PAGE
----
And Ibis was angry, so he drank much, and he took flight. He beat his wings and the winds came. He made his call and the lightning flashed. He relieved himself and the great rains came. And we were nearly overcome.
— From the Flood of the Basin cycle
Ibis is the God of Rains and Storms. He is depicted as a scarlet ibis. He is always depicted in flight. The Uggûn are an earthy people, and so their depictions of natural phenomena sometimes reflect that. Torrential rains are said to be Ibis urinating after drinking too heavily. Lightning and thunder is caused when he cries out in alarm or anger. The wind is said to be caused by the beating of his wings.
Conversely, gentle rains are said to be Ibis’ tears of awe, for he is overcome when he considers the beauty of the world.
Ibis teaches gentleness, like that of a soft rain, when nurturing that which must be grown. He also teaches great violence, like that of a powerful storm, when one must be punished.
When great rains threaten floods, along with sacrifices to Sturgio, the Uggûn make sacrifices to Ibis by boiling horse urine until it fully evaporates (thus rising in the air to meet Ibis). When embarking on war with another tribe or clan, the warriors will gather around the fire and drink great quantities of Gwùngcsadd. When they can no longer hold it, they relieve themselves into a common pot. They continue drinking until the pot is full. Then, the shaman will bless the pot and each warrior will take a small branch of holly and dip it into the pot. Dancing and singing, they will sprinkle the urine into the fire. They do this until the entire pot has been sprinkled over the fire. Only once this ritual has been completed will Uggûn warriors go on a raid, for they are invoking the wrath of Ibis against their foes on their behalf.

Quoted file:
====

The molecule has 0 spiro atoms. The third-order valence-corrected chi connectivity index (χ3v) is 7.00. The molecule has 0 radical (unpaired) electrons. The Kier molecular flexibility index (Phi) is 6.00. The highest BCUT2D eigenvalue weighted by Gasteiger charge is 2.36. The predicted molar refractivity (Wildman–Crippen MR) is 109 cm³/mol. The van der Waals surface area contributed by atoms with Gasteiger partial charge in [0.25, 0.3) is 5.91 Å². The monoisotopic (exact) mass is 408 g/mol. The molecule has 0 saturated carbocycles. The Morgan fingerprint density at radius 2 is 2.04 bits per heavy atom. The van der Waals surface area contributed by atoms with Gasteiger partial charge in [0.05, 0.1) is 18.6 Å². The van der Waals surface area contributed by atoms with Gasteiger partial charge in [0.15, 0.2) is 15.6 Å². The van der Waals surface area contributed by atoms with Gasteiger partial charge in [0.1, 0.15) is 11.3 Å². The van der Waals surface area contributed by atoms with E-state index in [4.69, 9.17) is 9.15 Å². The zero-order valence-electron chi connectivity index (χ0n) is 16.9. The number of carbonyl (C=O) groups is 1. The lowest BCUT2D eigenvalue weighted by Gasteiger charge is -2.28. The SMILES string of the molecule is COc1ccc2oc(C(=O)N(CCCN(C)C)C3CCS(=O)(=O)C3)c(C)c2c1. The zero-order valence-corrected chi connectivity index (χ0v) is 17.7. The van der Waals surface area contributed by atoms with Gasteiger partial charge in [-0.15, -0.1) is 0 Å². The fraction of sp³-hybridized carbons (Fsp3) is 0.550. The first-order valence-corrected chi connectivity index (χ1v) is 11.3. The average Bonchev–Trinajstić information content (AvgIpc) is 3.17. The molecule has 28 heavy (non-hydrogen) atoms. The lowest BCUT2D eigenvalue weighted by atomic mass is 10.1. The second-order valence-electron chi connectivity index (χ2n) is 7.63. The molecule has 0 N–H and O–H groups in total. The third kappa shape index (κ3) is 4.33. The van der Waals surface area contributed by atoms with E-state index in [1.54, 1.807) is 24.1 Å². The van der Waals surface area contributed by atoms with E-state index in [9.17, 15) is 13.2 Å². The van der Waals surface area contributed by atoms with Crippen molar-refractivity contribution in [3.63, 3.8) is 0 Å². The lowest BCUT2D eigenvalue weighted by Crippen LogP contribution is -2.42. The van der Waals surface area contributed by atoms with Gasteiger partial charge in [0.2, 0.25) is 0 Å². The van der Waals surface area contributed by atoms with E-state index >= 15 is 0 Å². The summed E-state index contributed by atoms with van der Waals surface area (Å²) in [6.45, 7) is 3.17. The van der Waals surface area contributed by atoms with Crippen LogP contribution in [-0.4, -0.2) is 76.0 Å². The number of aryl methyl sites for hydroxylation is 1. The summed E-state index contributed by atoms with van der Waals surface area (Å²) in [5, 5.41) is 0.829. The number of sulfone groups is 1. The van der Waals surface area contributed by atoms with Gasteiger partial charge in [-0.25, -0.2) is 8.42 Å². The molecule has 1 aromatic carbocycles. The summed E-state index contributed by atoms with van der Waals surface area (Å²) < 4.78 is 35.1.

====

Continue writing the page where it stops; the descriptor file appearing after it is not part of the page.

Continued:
When a baby is born or other person is in need of special blessing by Ibis, pure rainwater is collected, and the recipient is bathed in the rainwater while the shaman chants a blessing.